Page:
Eastern Morocco borders Algeria and has been the limit of Moroccan influence since the founding of the kingdom in the 8th century. Various powers have fought over it, particularly in efforts to benefit from trade, agriculture and mining.
Prior to the arrival of the Arabs, Eastern Morocco, Algeria and Tunisia were under the control of Amazigh tribes, some of which are believed to have converted to Judaism. Legends are told about the successful resistance of the Kahena, queen of the Jewish-Amazigh Jarawa tribe, to the invading Arab army of Hassan Ibn-Noman at the end of the 7th century. She was defeated in a battle that took place in the Aurès Mountains of Algeria at the town of Baghai, where a statue was erected to her in 2003. She remains a source of pride to both Amazigh and Jews.
Another legend deals with the resistance of a Jewish Amazigh leader to the Arab Alaouite dynasty leader Moulay Rachid, who is credited with uniting and pacifying the Kingdom after establishment of the dynasty by Moulay Ali Cherif, whose mausoleum is in Rissani, Tafilelt. In the 1660’s, Ibn Mechaal is said to have been a rich, tyrannical Jewish leader living in the Beni Snassen mountains between Oujda and Berkane. Moulay Rachid used a Trojan horse trick to attack and kill him. Supposedly, he used Ibn Mechaal’s money to fund the battles needed to gain control of territory and become Sultan of Morocco.
From Algeria, the French took control of eastern Morocco in 1907, prior to moving on to Fez and establishing the French Protectorate of Morocco in 1912. Their military units in Algeria enabled them to control eastern Morocco during the 1912-1956 protectorate. The French Vichy Nazi-collaborationist government from 1940-1942 established several work camps in eastern Morocco for political prisoners and Jewish refugees from Europe (but not for Moroccan Jews). Many of the workers helped construct a never-completed trans-Saharan railway.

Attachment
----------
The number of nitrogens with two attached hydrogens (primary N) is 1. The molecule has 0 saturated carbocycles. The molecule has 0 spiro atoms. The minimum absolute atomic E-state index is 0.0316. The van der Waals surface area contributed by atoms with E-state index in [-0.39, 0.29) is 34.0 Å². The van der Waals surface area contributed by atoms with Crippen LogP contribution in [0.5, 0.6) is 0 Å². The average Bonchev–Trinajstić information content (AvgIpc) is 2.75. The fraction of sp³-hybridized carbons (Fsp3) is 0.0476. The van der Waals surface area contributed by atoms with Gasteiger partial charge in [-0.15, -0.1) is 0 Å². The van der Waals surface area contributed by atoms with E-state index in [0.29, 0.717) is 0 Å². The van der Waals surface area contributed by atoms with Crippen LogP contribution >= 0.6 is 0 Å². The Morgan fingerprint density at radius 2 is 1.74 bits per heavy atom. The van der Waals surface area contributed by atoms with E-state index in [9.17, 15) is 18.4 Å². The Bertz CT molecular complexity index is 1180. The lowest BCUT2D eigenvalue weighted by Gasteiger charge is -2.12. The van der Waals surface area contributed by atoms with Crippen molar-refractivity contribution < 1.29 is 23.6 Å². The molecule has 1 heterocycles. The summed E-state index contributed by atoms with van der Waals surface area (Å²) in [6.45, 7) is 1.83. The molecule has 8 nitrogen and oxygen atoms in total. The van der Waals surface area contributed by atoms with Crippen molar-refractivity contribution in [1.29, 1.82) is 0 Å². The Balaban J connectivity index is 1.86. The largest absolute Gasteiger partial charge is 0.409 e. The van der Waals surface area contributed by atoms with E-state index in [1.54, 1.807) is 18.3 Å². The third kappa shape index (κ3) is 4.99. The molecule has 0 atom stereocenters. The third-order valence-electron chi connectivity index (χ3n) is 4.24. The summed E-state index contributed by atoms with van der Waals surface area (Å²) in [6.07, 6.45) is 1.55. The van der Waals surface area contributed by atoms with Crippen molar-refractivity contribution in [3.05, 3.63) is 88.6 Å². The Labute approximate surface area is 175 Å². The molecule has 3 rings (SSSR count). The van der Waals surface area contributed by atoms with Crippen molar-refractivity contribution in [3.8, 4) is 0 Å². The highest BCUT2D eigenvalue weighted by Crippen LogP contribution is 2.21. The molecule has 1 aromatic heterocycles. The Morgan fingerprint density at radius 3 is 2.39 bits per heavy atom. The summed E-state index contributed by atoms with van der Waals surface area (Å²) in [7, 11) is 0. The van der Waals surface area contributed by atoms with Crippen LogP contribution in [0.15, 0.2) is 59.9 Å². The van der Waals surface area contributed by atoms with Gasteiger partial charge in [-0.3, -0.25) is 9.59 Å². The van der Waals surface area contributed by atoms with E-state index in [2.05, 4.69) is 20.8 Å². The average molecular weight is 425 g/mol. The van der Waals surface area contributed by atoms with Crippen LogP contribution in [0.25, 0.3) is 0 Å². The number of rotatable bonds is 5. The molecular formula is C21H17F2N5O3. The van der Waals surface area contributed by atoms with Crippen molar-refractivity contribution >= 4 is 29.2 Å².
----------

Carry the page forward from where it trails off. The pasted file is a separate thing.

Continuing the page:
In June 1948, one month after the establishment of the state of Israel and the creation of a network established by the Israeli paramilitary organization, Mossad Le Aliya Bet, to facilitate clandestine emigration of Moroccan Jews to Israel through Oujda into Algeria, riots took place in Oujda and the mining town of Jerrada. As a result, 43 Jews and one Frenchman were killed and 150 persons were wounded.
French officials, historians and Jews originating from the area are not clear about how the riots started or whether Moroccan Muslims, Algerian Muslims or French colonists were responsible for instigating them. Regardless of how they started, the riots in eastern Morocco made Jews throughout the country feel insecure and contributed to their desire to emigrate.